Warning: HARD CORE DORKAGE!!!! I hope beyond all the hope that I have obtained the book that will drag me over the learning curve for Zend Framework for real. The book I am referring to, Zend Framework In Action by Allen, Lo & Brown, was meant to come out in September, but it finally made it.
Here’s the thing about Zend Framework: you have to know how things fit together in order to do anything, but of course you don’t know anything until after you have successfully done something. In other words, you just have to jump in without knowing WTF you are doing. It’s an extensive toolkit, and it’s obvious in the abstract what each module is for. I read manuals and online documentation until my eyes bled. I totally implemented the Quickstart and understood everything in it. But when trying to do anything of my own I was at a loss. Chances are, paddling alone in swift water, you will hang up somewhere or wreck on a class 5. This is something where you kind of need the tribal knowledge of the developers to be passed down to you one to one. Ideally you’d tell your personal guru what you wanted to do and he (they’re all he’s) would say Ah grasshopper, for that you need to initialize the Ajax context using the getHelper method. Yeah, right that should have been totally obvious. After all I actually have RTFM!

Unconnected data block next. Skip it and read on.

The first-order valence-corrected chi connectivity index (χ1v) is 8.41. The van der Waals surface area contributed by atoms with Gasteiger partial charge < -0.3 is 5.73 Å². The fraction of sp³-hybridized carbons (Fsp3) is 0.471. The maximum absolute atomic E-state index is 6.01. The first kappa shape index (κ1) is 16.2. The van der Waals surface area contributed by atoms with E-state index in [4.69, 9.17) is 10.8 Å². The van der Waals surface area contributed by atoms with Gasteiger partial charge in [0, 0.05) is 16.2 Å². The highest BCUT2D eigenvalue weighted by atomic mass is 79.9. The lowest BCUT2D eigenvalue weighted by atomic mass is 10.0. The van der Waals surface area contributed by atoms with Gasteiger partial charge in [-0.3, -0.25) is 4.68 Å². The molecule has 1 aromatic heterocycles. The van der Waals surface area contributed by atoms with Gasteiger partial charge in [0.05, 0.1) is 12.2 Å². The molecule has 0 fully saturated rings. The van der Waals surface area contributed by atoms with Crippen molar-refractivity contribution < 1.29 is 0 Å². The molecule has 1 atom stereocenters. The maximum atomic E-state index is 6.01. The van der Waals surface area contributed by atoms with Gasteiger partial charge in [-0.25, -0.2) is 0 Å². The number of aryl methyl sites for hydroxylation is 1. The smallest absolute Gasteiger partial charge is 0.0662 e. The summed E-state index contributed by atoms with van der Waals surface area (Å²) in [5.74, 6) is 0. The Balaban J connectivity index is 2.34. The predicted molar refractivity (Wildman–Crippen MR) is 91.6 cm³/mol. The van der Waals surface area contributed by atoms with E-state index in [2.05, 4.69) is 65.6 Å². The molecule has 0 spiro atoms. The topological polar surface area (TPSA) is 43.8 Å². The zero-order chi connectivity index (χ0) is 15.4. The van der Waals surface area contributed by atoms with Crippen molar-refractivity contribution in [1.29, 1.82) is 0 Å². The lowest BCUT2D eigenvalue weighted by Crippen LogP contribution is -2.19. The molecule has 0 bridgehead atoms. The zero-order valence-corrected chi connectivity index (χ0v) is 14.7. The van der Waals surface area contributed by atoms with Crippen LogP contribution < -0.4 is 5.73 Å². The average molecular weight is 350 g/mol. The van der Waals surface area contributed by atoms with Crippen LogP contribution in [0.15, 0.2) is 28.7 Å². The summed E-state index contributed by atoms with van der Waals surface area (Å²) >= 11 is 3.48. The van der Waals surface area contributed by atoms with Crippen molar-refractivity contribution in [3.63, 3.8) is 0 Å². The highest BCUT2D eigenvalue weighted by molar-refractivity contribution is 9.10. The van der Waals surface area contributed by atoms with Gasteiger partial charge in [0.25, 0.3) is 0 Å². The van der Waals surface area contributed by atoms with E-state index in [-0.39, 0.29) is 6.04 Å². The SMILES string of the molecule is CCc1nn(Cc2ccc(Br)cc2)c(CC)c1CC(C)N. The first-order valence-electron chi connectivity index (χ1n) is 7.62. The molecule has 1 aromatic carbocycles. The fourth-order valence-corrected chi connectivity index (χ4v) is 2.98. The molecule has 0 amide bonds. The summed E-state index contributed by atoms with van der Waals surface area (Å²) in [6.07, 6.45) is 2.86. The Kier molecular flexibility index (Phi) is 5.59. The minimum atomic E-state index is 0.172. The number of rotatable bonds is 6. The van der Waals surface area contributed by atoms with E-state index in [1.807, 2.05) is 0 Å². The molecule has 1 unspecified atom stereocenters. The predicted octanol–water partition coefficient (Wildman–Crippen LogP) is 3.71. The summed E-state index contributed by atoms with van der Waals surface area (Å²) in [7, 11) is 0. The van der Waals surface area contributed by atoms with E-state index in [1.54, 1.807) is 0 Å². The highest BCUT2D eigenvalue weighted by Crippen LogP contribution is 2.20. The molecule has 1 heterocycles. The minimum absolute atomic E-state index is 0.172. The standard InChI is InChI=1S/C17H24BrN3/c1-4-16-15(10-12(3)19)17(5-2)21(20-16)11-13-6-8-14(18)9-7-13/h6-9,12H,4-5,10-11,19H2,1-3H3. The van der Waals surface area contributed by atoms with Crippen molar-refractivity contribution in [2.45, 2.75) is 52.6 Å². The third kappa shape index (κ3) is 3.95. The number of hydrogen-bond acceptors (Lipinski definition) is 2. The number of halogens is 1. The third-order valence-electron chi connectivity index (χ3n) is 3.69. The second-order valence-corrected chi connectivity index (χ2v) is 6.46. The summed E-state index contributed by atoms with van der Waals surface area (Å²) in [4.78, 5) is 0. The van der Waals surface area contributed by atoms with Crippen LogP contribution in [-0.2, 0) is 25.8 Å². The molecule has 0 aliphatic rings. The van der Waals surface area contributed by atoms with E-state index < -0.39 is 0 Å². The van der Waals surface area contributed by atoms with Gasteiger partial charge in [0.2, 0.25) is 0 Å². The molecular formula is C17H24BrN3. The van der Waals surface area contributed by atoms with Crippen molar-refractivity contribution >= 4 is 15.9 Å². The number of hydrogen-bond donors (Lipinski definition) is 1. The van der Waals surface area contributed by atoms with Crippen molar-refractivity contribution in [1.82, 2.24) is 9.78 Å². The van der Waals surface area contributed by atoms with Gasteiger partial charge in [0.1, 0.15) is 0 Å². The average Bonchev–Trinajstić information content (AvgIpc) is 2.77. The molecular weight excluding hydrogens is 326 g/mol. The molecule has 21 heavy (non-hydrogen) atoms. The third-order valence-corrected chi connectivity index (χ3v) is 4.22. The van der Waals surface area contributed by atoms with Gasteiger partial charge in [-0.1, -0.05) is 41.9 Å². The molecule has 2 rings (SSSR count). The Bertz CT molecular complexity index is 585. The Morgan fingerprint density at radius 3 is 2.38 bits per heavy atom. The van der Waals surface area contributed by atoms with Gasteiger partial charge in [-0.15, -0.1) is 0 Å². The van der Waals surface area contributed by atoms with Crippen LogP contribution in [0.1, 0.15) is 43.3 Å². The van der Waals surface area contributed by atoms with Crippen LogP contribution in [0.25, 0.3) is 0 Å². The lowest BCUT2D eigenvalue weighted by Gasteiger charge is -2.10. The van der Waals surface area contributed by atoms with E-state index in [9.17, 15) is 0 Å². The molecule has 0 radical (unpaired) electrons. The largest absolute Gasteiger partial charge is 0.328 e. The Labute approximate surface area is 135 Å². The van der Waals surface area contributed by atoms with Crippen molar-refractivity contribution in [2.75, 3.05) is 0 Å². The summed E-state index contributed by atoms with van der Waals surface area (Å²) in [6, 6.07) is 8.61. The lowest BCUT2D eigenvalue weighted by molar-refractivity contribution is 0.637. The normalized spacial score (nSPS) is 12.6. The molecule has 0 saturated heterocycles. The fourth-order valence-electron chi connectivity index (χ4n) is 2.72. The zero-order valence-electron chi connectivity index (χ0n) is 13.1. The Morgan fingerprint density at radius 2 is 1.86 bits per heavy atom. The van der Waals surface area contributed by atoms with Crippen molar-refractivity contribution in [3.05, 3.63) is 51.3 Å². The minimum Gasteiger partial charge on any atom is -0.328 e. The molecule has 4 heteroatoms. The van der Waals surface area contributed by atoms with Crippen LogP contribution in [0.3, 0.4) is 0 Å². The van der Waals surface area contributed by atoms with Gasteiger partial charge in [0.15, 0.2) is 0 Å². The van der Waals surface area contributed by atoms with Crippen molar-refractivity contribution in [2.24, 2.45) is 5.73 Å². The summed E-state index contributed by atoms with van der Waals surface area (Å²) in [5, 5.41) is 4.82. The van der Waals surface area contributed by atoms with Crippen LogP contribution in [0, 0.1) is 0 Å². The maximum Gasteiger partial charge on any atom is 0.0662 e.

Well, people such as myself don’t have direct access to the ZF gurus, nor do we have the resources to afford official trainings put on by Zend taught by teachers who have learned at the foot of the masters. The closest thing I have to a guru is the forum at manning. I’ve made a few posts there as tixrus. Rob Allen himself actually has responded to some of my questions (as long as I stick pretty closely to issues related to the book’s code!) and there are other knowledgeable people there as well. So this book better do it for me.
I also got ahold of a copy of Cal Evans’ Zend Framework book, (published by PHP architect) which has filled in a few chinks, but if I had to pick, I think Rob Allen’s book edges it.
I’m finding ZF a bit verbose at the moment but I’m hoping it’s a front loading thing. Even if my ZF code ends up being more verbose overall than my legacy code when compared functionality to functionality, I’m hoping that much of the functionality of the original legacy code can be absorbed by ZF library modules, so that the overall codebase that I have to maintain is smaller. Plus I’m hoping also that some ugly tight coupling that crept into the legacy code will be undone, and that the code will be understandable to any ZF savant, instead of somebody coming in and having to learn all my handrolled legacy framework.
I still have some questions about i18n and exactly how you set up phpunit in the ZF config so you can run any set of tests. Well, it’s time to stop babying myself and get back to work. I’ve been out of the hospital for a week now and I have a clean bill of health going forward, so anchors away!